This one is a no-brainer, folks. She's been in two Marvel Studios movies, sure, and by all accounts she has a large role in <i>Captain America: The Winter Soldier</i>. CCO Joe Quesada, when asked at NYCC about a female-led Marvel movie, asked the fan if she was excited for <i>Winter Soldier</i>, then said "You need to watch that movie. You need to watch that movie." <p>But Joe, Marvel, that's not enough. Scarlett Johansson is <i>hot</i> right now. She has a string of successes, is firmly entrenched in moviegoers' minds as a member of the Avengers, and hey, Universal has already recognized her potential as a solo superhero: they're filming <i>Lucy</i>, a female-led superhero movie starring Scarlett <a href="http://www.comingsoon.net/news/movienews.php?id=110564"><i>right now</i></a>. <p>Hear that, Marvel Studios? That's your opportunity to keep being the groundbreaking superhero leader passing you by. Start this one in production sooner rather than later.
Zatanna Zatarra is a stage magician. Except she's not just an illusionist. As the daughter of homo magi, a sub-race of humanity that once lived in Atlantis, she can access actual magical energies. By speaking her desires backwards, she can make them reality. Able to toss lightning or incapacitate enemies by simply shouting "Gninthgil ekirts ym eof!" or "Og ot peels!", she's been a powerful force for good, taking down supernatural creatures that threaten the planet and aiding Earth's superheroes. Currently, she's a member of a new team of supernatural protectors in the pages of <b>Justice League Dark</b>. <p>Zatanna fights evil when she comes across it, but she normally doesn't go out looking for trouble. Instead, she's usually focused on improving her magic (both real and stage illusion) and having an entertaining social life. At the same time, she's no stranger to tragedy. She's seen her share of darkness, has faced down demons, and her father met a tragic end while helping to protect Earth. But audiences could see that despite these hardships, Zatanna (or "Zee" as Batman calls her) refuses to become a brooding, cynical person. Her sense of humor, magical abilities and desire to put on a good show even while battling evil makes her a highly entertaining character. After the recent slew of movies featuring a certain boy wizard, let's give this lady a chance to enjoy the spotlight. <p>After all, she looks much better in fishnets!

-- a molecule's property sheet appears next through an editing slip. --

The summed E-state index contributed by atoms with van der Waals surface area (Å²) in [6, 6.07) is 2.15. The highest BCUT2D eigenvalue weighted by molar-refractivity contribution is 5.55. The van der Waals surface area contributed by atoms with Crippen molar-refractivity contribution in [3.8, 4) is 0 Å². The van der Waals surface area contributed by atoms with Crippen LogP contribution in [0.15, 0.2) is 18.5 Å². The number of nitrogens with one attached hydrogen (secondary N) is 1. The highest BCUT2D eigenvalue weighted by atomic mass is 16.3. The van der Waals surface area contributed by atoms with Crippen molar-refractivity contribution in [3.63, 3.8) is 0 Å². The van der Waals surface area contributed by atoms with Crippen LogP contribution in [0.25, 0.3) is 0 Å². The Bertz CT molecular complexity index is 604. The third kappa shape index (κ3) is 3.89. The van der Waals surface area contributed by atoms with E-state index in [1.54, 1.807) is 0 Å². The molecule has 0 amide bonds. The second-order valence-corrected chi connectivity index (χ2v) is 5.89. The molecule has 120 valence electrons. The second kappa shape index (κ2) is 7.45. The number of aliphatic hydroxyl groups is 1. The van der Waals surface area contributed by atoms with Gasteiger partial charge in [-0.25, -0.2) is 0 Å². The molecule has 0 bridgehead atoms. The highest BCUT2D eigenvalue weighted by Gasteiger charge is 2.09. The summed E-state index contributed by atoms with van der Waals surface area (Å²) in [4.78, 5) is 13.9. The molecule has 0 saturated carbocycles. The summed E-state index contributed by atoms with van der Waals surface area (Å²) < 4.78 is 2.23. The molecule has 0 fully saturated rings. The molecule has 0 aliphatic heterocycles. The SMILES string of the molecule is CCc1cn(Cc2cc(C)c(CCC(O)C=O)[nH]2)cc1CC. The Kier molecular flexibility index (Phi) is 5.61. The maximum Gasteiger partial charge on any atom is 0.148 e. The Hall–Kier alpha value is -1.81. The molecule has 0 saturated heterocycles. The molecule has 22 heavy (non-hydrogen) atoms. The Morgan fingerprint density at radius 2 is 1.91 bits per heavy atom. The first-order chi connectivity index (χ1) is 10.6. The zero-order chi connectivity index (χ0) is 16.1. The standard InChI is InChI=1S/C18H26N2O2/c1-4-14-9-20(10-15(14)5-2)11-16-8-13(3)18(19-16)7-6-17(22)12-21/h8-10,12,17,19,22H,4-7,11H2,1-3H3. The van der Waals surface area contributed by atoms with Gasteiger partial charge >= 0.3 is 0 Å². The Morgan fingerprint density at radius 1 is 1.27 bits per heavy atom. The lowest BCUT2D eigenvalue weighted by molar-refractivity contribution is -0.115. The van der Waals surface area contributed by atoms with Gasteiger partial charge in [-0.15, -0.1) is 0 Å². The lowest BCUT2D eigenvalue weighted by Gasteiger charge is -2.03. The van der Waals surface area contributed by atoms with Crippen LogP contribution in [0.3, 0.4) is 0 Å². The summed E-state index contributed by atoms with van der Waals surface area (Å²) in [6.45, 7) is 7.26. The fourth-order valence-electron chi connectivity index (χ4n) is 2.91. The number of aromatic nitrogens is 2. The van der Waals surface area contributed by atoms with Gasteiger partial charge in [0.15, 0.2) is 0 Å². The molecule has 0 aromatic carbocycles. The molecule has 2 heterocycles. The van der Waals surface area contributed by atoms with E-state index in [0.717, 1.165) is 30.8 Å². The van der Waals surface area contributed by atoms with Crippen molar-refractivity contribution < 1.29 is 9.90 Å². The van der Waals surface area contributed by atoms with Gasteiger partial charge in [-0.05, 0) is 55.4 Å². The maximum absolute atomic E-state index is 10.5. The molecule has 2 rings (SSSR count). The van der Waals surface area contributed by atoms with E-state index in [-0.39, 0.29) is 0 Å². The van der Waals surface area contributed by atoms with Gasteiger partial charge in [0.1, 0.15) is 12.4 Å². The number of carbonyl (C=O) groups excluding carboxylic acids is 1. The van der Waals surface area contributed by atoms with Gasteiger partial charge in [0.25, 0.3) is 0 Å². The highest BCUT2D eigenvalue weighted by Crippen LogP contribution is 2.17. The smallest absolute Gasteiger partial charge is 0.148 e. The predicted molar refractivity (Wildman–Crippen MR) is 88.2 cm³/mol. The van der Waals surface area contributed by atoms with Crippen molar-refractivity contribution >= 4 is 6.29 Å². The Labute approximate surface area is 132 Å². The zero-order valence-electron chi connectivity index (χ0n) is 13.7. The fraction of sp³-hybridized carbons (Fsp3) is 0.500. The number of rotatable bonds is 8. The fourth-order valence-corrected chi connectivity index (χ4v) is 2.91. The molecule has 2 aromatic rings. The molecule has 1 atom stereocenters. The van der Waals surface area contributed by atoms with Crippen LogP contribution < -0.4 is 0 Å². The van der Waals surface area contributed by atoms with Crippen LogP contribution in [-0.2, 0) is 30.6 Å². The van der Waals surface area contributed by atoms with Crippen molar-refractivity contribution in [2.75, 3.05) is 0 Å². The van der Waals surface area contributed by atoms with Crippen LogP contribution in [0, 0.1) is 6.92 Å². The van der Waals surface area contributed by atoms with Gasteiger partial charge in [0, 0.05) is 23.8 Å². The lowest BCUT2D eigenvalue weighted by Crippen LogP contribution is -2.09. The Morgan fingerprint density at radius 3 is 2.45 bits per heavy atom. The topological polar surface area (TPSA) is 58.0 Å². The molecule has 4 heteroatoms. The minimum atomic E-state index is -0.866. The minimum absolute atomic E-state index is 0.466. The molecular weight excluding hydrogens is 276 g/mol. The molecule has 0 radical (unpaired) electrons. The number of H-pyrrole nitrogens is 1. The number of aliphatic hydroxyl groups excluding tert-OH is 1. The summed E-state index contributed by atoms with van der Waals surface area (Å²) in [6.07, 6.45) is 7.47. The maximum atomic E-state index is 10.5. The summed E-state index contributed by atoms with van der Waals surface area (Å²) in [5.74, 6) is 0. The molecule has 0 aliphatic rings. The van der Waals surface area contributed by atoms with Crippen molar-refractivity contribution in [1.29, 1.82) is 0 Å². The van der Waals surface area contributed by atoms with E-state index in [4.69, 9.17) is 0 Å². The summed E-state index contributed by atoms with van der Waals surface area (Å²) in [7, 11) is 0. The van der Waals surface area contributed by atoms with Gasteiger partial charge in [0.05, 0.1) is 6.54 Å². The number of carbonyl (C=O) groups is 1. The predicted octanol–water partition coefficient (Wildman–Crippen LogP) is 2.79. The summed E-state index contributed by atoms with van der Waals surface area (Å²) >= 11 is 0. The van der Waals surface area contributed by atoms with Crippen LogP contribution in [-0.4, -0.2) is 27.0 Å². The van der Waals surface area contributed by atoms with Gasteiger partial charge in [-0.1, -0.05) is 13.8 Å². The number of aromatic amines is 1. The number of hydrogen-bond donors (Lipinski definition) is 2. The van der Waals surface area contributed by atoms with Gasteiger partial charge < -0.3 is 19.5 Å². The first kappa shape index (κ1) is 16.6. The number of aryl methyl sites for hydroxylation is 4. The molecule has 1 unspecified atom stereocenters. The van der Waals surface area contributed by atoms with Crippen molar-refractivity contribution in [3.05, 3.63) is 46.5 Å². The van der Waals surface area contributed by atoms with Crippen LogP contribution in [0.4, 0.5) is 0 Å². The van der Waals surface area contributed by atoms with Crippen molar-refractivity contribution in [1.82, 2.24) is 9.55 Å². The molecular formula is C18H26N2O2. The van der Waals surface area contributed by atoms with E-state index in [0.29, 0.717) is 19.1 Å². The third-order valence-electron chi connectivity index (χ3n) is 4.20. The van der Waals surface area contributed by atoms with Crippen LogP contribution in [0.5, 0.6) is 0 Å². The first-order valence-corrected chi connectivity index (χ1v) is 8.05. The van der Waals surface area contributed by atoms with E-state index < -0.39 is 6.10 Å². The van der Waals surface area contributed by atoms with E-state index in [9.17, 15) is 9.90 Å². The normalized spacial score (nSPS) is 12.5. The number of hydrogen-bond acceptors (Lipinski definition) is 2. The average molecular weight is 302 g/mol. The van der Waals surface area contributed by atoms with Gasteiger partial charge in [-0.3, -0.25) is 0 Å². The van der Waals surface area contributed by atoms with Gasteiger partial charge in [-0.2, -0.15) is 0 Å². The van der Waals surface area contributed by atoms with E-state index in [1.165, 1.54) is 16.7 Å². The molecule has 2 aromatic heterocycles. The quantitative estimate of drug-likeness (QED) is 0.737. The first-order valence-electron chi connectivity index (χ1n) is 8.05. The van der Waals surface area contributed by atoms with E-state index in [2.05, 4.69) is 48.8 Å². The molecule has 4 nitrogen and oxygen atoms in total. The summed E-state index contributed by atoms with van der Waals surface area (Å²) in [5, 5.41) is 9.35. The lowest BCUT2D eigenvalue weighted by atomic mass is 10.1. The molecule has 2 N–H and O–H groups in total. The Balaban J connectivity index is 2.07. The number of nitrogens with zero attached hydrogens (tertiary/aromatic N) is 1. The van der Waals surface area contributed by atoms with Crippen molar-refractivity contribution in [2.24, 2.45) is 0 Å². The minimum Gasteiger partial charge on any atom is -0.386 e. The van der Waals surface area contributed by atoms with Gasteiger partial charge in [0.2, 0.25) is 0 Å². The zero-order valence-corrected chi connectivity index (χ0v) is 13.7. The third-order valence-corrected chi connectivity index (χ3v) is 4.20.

Cassie was a shy girl with an overbearing mother and an absent father. She silently suffered teasing and bullying at school until, one day, her mother killed the children who were mean to her. Horrified and wracked with guilt Cassie stopped her mother and was put into foster care. When her mother returned later, teenage Cassie stopped her once more and began traveling. Now she hunts down killers, monsters and "slashers." Doesn't matter if they're supernatural or just crazy, Hack uses bats, axes, knives and fists to put them in the grave before they can claim more victims. And all the while, she searches for her father. <p>When <b>Buffy the Vampire Slayer</b> was introduced, she was a twist on the typical horror movie victim who was finally able and willing to fight back. Hack takes this to a new level in the <b>Hack/Slash</b> comics. At times she seems as vicious as those she pursues, delivering death as if she's answering a higher calling, but she's driven by a need to protect innocents and at her core she's still a shy girl trying to figure out her place in a world that seems insanely dangerous. <p>She's not strictly a superhero in the traditional sense, but neither is the Punisher and he's had three live-action films so far.